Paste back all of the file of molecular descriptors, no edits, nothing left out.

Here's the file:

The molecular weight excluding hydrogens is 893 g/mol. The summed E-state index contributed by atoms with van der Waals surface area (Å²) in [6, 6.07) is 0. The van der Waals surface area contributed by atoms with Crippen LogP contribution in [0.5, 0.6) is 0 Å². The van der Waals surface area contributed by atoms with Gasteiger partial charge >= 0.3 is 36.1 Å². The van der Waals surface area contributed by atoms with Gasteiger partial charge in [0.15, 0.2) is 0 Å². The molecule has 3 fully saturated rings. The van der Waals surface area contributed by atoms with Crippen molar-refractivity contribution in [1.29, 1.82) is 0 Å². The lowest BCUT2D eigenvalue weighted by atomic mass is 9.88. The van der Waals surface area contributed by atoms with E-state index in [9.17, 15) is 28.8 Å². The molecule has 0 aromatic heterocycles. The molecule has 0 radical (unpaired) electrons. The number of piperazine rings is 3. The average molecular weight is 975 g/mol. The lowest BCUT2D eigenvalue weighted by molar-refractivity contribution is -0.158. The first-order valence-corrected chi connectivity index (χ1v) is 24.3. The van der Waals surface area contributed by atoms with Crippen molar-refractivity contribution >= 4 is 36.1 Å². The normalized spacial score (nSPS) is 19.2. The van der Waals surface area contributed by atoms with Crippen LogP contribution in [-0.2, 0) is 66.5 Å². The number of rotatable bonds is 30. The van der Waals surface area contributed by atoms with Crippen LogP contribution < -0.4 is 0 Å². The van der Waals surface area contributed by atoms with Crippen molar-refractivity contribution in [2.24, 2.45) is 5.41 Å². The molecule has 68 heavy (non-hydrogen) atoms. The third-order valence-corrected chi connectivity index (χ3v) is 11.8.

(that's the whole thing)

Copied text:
The molecular weight excluding hydrogens is 893 g/mol. The summed E-state index contributed by atoms with van der Waals surface area (Å²) in [6, 6.07) is 0. The van der Waals surface area contributed by atoms with Crippen LogP contribution in [0.5, 0.6) is 0 Å². The van der Waals surface area contributed by atoms with Gasteiger partial charge >= 0.3 is 36.1 Å². The van der Waals surface area contributed by atoms with Gasteiger partial charge in [0.15, 0.2) is 0 Å². The molecule has 3 fully saturated rings. The van der Waals surface area contributed by atoms with Crippen molar-refractivity contribution in [1.29, 1.82) is 0 Å². The lowest BCUT2D eigenvalue weighted by atomic mass is 9.88. The van der Waals surface area contributed by atoms with E-state index in [9.17, 15) is 28.8 Å². The molecule has 0 aromatic heterocycles. The molecule has 0 radical (unpaired) electrons. The number of piperazine rings is 3. The average molecular weight is 975 g/mol. The lowest BCUT2D eigenvalue weighted by molar-refractivity contribution is -0.158. The first-order valence-corrected chi connectivity index (χ1v) is 24.3. The van der Waals surface area contributed by atoms with Crippen molar-refractivity contribution >= 4 is 36.1 Å². The normalized spacial score (nSPS) is 19.2. The van der Waals surface area contributed by atoms with Crippen LogP contribution in [-0.2, 0) is 66.5 Å². The number of rotatable bonds is 30. The van der Waals surface area contributed by atoms with Crippen LogP contribution < -0.4 is 0 Å². The van der Waals surface area contributed by atoms with Crippen molar-refractivity contribution in [2.24, 2.45) is 5.41 Å². The molecule has 68 heavy (non-hydrogen) atoms. The third-order valence-corrected chi connectivity index (χ3v) is 11.8.